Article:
Should we allow ourselves to be sucked into AmericaĂ˘â‚¬â„˘s developing Afghan debacle? We will be unless we take our own decisions and keep our distance from the US.
This doesnĂ˘â‚¬â„˘t mean cultivating American hostility, only that we stop being a US lackey. The real unfinished business of partition is not Kashmir but the reclamation of our sovereignty held in hock to US interests for far too long.
But that promise will remain unfulfilled unless PakistanĂ˘â‚¬â„˘s khaki spell is broken. The khaki mind, as it has evolved in Pakistan, is almost programmed to seek a dependent relationship with Washington, a consciousness of internal weakness and lack of legitimacy driving it in that direction.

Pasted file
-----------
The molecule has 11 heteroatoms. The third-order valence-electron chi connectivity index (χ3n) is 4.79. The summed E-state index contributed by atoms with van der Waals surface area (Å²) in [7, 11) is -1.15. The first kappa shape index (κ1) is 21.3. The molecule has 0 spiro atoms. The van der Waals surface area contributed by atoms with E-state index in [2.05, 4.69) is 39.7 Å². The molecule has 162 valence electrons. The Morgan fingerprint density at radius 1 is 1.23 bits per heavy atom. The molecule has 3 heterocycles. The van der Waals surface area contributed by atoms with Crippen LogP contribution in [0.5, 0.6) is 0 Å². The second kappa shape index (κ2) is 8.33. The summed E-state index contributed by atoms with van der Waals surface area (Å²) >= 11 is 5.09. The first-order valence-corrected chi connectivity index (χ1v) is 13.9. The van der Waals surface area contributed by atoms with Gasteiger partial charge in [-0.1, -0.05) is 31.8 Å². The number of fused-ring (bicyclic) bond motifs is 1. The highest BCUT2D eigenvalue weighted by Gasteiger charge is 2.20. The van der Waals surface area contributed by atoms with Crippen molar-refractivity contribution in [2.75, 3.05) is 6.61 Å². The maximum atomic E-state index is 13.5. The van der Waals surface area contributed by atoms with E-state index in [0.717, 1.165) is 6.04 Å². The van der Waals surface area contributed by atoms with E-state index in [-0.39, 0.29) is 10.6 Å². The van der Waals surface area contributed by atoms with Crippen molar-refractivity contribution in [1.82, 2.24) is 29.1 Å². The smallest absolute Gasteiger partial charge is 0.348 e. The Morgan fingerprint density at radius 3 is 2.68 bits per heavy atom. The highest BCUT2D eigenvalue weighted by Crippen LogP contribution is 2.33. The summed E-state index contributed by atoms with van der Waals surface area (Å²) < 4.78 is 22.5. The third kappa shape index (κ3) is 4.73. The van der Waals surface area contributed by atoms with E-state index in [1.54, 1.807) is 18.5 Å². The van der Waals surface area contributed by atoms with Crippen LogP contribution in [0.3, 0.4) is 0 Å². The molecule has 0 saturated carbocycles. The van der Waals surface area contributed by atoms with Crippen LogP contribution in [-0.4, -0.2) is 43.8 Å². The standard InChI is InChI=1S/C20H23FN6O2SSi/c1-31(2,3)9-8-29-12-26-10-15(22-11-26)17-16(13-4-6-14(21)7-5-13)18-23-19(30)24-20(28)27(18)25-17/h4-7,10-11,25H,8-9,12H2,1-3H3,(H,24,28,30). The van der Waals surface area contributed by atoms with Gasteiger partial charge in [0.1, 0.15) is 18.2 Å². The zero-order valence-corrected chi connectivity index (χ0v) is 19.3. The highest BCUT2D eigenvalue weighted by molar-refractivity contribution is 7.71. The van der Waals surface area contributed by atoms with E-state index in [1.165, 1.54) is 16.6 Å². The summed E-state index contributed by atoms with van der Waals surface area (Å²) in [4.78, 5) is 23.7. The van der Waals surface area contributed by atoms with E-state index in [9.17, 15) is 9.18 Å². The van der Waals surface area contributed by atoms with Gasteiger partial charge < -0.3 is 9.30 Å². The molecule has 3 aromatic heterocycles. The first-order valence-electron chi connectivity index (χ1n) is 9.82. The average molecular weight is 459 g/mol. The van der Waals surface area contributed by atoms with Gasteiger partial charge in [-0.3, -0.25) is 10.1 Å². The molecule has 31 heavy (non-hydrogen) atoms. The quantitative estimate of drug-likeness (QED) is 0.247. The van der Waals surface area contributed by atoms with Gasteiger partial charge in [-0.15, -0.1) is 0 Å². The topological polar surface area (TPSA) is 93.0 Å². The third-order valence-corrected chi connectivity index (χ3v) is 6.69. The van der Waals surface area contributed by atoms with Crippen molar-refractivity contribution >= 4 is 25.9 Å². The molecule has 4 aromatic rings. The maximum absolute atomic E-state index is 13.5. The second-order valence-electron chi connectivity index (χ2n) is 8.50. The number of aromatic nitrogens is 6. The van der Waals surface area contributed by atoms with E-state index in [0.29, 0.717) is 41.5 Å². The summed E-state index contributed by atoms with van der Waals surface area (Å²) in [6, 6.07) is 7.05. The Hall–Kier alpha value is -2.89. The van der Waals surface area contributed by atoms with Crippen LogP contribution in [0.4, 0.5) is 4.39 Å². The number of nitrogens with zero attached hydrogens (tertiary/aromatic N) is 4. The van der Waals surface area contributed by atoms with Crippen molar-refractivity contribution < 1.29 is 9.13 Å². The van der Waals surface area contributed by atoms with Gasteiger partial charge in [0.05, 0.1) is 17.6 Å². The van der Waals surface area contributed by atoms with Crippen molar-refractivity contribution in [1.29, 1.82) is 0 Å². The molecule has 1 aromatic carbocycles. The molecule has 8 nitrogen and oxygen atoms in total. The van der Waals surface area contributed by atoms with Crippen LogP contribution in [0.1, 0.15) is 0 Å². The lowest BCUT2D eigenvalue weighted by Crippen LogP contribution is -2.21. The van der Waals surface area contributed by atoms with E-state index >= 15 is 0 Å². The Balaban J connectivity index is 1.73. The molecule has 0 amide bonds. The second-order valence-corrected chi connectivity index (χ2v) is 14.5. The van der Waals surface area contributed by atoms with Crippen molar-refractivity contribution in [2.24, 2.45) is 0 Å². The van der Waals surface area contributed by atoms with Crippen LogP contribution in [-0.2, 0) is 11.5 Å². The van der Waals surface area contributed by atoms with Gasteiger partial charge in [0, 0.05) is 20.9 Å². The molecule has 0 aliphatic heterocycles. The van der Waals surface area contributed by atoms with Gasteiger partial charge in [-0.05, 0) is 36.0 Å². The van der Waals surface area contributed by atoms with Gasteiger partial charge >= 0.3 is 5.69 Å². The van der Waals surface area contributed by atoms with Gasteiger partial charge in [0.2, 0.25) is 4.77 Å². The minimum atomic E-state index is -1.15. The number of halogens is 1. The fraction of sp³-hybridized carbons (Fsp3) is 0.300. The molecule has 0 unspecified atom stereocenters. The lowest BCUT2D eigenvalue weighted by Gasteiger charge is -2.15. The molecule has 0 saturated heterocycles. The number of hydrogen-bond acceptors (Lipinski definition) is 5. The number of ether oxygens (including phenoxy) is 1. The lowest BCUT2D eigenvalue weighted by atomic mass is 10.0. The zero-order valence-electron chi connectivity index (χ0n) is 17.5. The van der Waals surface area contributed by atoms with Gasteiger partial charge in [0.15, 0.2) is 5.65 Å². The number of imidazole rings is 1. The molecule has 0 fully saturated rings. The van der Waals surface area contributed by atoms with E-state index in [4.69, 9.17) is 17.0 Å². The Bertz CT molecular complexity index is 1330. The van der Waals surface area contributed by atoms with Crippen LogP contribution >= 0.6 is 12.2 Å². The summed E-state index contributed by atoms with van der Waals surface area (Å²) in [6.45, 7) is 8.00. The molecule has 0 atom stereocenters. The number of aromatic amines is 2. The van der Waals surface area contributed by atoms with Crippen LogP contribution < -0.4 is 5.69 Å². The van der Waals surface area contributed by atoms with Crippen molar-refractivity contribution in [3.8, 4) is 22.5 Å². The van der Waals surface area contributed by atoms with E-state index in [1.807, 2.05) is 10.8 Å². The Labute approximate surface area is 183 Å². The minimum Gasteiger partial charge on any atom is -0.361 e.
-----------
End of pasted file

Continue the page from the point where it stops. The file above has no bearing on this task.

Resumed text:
Left to their own devices this spell is too powerful for the people of Pakistan to break. We lack spirit, conditioned more by history than climate to bow meekly before authority. The people of Thailand have more spirit than us, the people of South Korea a greater sense of right and wrong, even the Nepalese people more mettle than we dare think of.
Hezbollah has rewritten some of the old rules of conflict in the Middle East. Iran, now a regional power, is standing up to the US. The resistance in Iraq has proven itself heroic, and at times savage, beyond words. New winds blow across South America. Pakistan remains stuck on the wrong side of history.